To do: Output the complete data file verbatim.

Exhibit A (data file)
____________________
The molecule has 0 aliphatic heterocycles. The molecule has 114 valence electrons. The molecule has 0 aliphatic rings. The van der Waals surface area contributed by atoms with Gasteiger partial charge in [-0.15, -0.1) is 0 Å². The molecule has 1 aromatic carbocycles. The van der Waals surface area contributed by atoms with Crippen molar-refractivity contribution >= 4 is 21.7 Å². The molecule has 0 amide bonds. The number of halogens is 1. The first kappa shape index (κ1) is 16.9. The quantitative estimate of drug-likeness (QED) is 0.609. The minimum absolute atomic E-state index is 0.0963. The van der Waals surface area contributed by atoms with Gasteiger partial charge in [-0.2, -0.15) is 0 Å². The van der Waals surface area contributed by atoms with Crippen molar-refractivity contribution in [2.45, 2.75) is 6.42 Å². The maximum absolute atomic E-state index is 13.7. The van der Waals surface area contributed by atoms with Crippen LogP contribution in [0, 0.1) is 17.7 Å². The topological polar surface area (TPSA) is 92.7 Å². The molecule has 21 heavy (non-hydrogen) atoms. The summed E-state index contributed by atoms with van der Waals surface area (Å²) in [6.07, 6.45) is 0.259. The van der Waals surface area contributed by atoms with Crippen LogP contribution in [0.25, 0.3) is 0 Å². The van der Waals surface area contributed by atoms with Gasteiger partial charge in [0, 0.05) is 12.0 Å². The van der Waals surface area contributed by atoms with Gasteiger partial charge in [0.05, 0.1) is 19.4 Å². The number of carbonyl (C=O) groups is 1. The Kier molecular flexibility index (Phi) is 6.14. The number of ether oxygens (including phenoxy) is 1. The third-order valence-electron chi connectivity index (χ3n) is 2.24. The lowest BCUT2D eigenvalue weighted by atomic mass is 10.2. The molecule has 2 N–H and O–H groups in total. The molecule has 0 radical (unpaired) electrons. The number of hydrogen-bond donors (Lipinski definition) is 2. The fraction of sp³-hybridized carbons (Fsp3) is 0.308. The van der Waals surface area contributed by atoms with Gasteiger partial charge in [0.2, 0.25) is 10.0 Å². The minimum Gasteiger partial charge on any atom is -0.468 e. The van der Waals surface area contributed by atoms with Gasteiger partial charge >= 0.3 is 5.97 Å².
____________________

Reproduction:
The molecule has 0 aliphatic heterocycles. The molecule has 114 valence electrons. The molecule has 0 aliphatic rings. The van der Waals surface area contributed by atoms with Gasteiger partial charge in [-0.15, -0.1) is 0 Å². The molecule has 1 aromatic carbocycles. The van der Waals surface area contributed by atoms with Crippen molar-refractivity contribution >= 4 is 21.7 Å². The molecule has 0 amide bonds. The number of halogens is 1. The first kappa shape index (κ1) is 16.9. The quantitative estimate of drug-likeness (QED) is 0.609. The minimum absolute atomic E-state index is 0.0963. The van der Waals surface area contributed by atoms with Gasteiger partial charge in [-0.2, -0.15) is 0 Å². The van der Waals surface area contributed by atoms with Crippen molar-refractivity contribution in [2.45, 2.75) is 6.42 Å². The maximum absolute atomic E-state index is 13.7. The van der Waals surface area contributed by atoms with Crippen LogP contribution in [0, 0.1) is 17.7 Å². The topological polar surface area (TPSA) is 92.7 Å². The molecule has 21 heavy (non-hydrogen) atoms. The summed E-state index contributed by atoms with van der Waals surface area (Å²) in [6.07, 6.45) is 0.259. The van der Waals surface area contributed by atoms with Crippen LogP contribution in [0.25, 0.3) is 0 Å². The van der Waals surface area contributed by atoms with Gasteiger partial charge in [0, 0.05) is 12.0 Å². The van der Waals surface area contributed by atoms with Gasteiger partial charge in [0.05, 0.1) is 19.4 Å². The number of carbonyl (C=O) groups is 1. The Kier molecular flexibility index (Phi) is 6.14. The number of ether oxygens (including phenoxy) is 1. The third-order valence-electron chi connectivity index (χ3n) is 2.24. The lowest BCUT2D eigenvalue weighted by atomic mass is 10.2. The molecule has 2 N–H and O–H groups in total. The molecule has 0 radical (unpaired) electrons. The number of hydrogen-bond donors (Lipinski definition) is 2. The fraction of sp³-hybridized carbons (Fsp3) is 0.308. The van der Waals surface area contributed by atoms with Gasteiger partial charge in [0.2, 0.25) is 10.0 Å². The minimum Gasteiger partial charge on any atom is -0.468 e. The van der Waals surface area contributed by atoms with Gasteiger partial charge >= 0.3 is 5.97 Å².